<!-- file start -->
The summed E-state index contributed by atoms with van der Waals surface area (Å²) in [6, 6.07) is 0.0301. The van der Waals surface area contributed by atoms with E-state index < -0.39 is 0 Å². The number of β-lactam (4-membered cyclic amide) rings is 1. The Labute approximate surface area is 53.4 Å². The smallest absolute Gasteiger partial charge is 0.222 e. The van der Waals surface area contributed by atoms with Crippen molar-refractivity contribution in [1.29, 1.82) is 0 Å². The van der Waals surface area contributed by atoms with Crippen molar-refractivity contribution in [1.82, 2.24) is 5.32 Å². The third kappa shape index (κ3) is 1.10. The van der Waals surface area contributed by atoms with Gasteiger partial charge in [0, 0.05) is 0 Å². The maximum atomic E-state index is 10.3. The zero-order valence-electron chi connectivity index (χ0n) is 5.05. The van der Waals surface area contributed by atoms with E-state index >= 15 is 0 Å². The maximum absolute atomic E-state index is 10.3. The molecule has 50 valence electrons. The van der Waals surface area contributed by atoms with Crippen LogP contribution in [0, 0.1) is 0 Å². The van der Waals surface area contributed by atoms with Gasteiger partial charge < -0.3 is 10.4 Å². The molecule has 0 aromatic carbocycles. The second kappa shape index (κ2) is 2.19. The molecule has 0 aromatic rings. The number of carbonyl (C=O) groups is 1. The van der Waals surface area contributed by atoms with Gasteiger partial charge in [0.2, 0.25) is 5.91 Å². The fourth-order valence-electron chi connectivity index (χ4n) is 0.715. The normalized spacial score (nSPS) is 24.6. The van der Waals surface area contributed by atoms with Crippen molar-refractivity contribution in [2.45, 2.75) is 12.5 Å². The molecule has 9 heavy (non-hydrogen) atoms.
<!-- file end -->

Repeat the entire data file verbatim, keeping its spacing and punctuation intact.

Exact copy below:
The summed E-state index contributed by atoms with van der Waals surface area (Å²) in [6, 6.07) is 0.0301. The van der Waals surface area contributed by atoms with E-state index < -0.39 is 0 Å². The number of β-lactam (4-membered cyclic amide) rings is 1. The Labute approximate surface area is 53.4 Å². The smallest absolute Gasteiger partial charge is 0.222 e. The van der Waals surface area contributed by atoms with Crippen molar-refractivity contribution in [1.29, 1.82) is 0 Å². The van der Waals surface area contributed by atoms with Crippen molar-refractivity contribution in [1.82, 2.24) is 5.32 Å². The third kappa shape index (κ3) is 1.10. The van der Waals surface area contributed by atoms with Gasteiger partial charge in [0, 0.05) is 0 Å². The maximum atomic E-state index is 10.3. The zero-order valence-electron chi connectivity index (χ0n) is 5.05. The van der Waals surface area contributed by atoms with E-state index >= 15 is 0 Å². The maximum absolute atomic E-state index is 10.3. The molecule has 50 valence electrons. The van der Waals surface area contributed by atoms with Crippen LogP contribution in [0, 0.1) is 0 Å². The van der Waals surface area contributed by atoms with Gasteiger partial charge < -0.3 is 10.4 Å². The molecule has 0 aromatic carbocycles. The second kappa shape index (κ2) is 2.19. The molecule has 0 aromatic rings. The number of carbonyl (C=O) groups is 1. The van der Waals surface area contributed by atoms with Gasteiger partial charge in [0.2, 0.25) is 5.91 Å². The fourth-order valence-electron chi connectivity index (χ4n) is 0.715. The normalized spacial score (nSPS) is 24.6. The van der Waals surface area contributed by atoms with Crippen molar-refractivity contribution in [2.45, 2.75) is 12.5 Å². The molecule has 9 heavy (non-hydrogen) atoms.